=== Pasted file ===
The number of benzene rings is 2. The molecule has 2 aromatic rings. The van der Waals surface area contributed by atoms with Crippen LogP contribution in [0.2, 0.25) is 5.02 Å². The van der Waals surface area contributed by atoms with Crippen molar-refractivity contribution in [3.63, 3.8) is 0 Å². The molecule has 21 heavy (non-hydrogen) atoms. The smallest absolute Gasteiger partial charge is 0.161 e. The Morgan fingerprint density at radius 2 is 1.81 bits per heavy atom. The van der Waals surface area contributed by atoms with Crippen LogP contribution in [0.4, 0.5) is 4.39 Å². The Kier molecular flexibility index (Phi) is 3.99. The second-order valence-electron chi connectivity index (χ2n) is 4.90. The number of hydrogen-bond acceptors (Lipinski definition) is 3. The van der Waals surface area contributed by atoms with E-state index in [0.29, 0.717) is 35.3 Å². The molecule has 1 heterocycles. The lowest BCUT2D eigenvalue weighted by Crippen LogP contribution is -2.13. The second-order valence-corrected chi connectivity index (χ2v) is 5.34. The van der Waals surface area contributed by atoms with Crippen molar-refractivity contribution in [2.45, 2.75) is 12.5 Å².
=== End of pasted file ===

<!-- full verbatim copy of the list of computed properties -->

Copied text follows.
The number of benzene rings is 2. The molecule has 2 aromatic rings. The van der Waals surface area contributed by atoms with Crippen LogP contribution in [0.2, 0.25) is 5.02 Å². The van der Waals surface area contributed by atoms with Crippen molar-refractivity contribution in [3.63, 3.8) is 0 Å². The molecule has 21 heavy (non-hydrogen) atoms. The smallest absolute Gasteiger partial charge is 0.161 e. The Morgan fingerprint density at radius 2 is 1.81 bits per heavy atom. The van der Waals surface area contributed by atoms with Crippen LogP contribution in [0.4, 0.5) is 4.39 Å². The Kier molecular flexibility index (Phi) is 3.99. The second-order valence-electron chi connectivity index (χ2n) is 4.90. The number of hydrogen-bond acceptors (Lipinski definition) is 3. The van der Waals surface area contributed by atoms with E-state index in [0.29, 0.717) is 35.3 Å². The molecule has 1 heterocycles. The lowest BCUT2D eigenvalue weighted by Crippen LogP contribution is -2.13. The second-order valence-corrected chi connectivity index (χ2v) is 5.34. The van der Waals surface area contributed by atoms with Crippen molar-refractivity contribution in [2.45, 2.75) is 12.5 Å².